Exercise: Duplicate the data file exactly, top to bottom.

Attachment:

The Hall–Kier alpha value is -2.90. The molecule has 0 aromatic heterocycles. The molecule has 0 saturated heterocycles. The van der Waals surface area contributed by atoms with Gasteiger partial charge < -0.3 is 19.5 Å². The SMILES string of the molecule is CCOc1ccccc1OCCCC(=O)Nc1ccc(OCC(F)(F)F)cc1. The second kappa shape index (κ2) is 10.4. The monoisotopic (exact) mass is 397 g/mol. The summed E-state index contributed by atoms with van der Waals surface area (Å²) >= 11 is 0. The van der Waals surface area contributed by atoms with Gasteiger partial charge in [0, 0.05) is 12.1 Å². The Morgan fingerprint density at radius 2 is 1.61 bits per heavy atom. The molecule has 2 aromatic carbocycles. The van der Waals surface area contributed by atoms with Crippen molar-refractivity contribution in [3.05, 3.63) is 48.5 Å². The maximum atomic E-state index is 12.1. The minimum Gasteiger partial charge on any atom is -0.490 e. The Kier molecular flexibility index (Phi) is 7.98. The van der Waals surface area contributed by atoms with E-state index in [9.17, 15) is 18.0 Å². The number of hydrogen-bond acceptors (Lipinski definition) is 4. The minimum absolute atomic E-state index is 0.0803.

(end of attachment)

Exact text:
The Hall–Kier alpha value is -2.90. The molecule has 0 aromatic heterocycles. The molecule has 0 saturated heterocycles. The van der Waals surface area contributed by atoms with Gasteiger partial charge < -0.3 is 19.5 Å². The SMILES string of the molecule is CCOc1ccccc1OCCCC(=O)Nc1ccc(OCC(F)(F)F)cc1. The second kappa shape index (κ2) is 10.4. The monoisotopic (exact) mass is 397 g/mol. The summed E-state index contributed by atoms with van der Waals surface area (Å²) >= 11 is 0. The van der Waals surface area contributed by atoms with Gasteiger partial charge in [0, 0.05) is 12.1 Å². The Morgan fingerprint density at radius 2 is 1.61 bits per heavy atom. The molecule has 2 aromatic carbocycles. The van der Waals surface area contributed by atoms with Crippen molar-refractivity contribution in [3.05, 3.63) is 48.5 Å². The maximum atomic E-state index is 12.1. The minimum Gasteiger partial charge on any atom is -0.490 e. The Kier molecular flexibility index (Phi) is 7.98. The van der Waals surface area contributed by atoms with E-state index in [9.17, 15) is 18.0 Å². The number of hydrogen-bond acceptors (Lipinski definition) is 4. The minimum absolute atomic E-state index is 0.0803.